In 2000 Duke Energy joined Phillips Petroleum's GPM Gas Corp. to create Duke Energy Field Services (DEFS). The company, a subsidiary of Duke Energy, controlled 58,000 miles of pipeline and 56 processing plants across the country, making it one of the nation's largest midstream natural gas operators. DEFS owned NGL processing facilities and sold about 40 percent of its related production to ConocoPhillips under a long-term contract. Duke Energy owned 70 percent of DEFS and ConocoPhillips owned the other 30 percent. Duke Energy reported revenues of $14.2 billion in 2010, four years after acquiring Cinergy Corp. for $9 billion. In 2011 Duke planned to buy Progress Energy for $13.7 billion.


According to the U.S. Census Bureau, the natural gas pipeline distribution industry employed 24,283 in 2009, who earned more than $2.2 billion in wages. Among the occupations listed, nearly one-third of the jobs were in office and administrative support occupations; under 5 percent were in management positions; 10 percent were in construction and extraction; and 21 percent were in installation, maintenance, and repair occupations.

At a 2003 American Gas Association Operations Conference, Health Promotion Management President Miriam Sims told gas industry managers that it was important to retain skilled workers who might be considering an early retirement. This was crucial due to decreases of available younger workers in the workforce. The labor shortage was expected to last for at least 20 years. A management shortage had affected other industries and was expected to impact the utility industry within a few years.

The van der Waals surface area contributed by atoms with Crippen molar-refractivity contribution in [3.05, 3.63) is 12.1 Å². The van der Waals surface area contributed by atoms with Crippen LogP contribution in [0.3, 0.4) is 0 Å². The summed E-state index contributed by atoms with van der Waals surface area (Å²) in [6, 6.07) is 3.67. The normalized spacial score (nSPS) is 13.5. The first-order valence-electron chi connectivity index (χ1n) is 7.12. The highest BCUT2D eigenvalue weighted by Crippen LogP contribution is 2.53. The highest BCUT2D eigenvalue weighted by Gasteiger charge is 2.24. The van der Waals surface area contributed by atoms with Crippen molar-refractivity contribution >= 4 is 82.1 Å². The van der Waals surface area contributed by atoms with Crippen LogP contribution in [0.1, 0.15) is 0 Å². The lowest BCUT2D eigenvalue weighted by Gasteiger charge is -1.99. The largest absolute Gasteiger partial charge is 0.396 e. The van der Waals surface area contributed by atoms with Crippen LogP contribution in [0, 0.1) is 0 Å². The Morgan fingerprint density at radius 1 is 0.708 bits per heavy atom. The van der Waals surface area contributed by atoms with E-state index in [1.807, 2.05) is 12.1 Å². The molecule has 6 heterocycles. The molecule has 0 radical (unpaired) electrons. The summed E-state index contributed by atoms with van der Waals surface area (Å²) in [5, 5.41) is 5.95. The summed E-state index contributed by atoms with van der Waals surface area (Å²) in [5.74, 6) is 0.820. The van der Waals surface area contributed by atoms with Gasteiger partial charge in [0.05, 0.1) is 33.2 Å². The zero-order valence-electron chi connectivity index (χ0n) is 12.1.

America and the World

Imports and exports played an important role in U.S. natural gas markets. During the 1990s, imports from Canada and exports to Mexico were at their highest levels in history. Net imports of natural gas from Canada were 3 trillion cubic feet in 1998, constituting 14 percent of overall 1998 U.S. gas consumption. The United States also imported liquefied natural gas from Algeria (69 billion cubic feet in 1998). The liquefied natural gas, transported by special tanker ships and kept in liquid form through refrigeration and pressure, entered U.S. pipeline systems after being re-gasified at special facilities in Louisiana.

Canadian gas, however, accounted for the bulk of U.S. imports, although 84 percent of the natural gas consumed in the United States was also produced in the United States. North American energy giant TransCanada controlled 13,888 miles of pipeline in its Alberta System, 9,176 miles of the Canadian mainline, and 110 miles of ANG Pipeline. In 1999 TransCanada also had partnership interests in 7,100 miles of North American pipelines. Canadian imports of LNG to the United States were expected to continue to rise, growing from 3 percent of the U.S. supply in 2003 to 22 percent in 2020.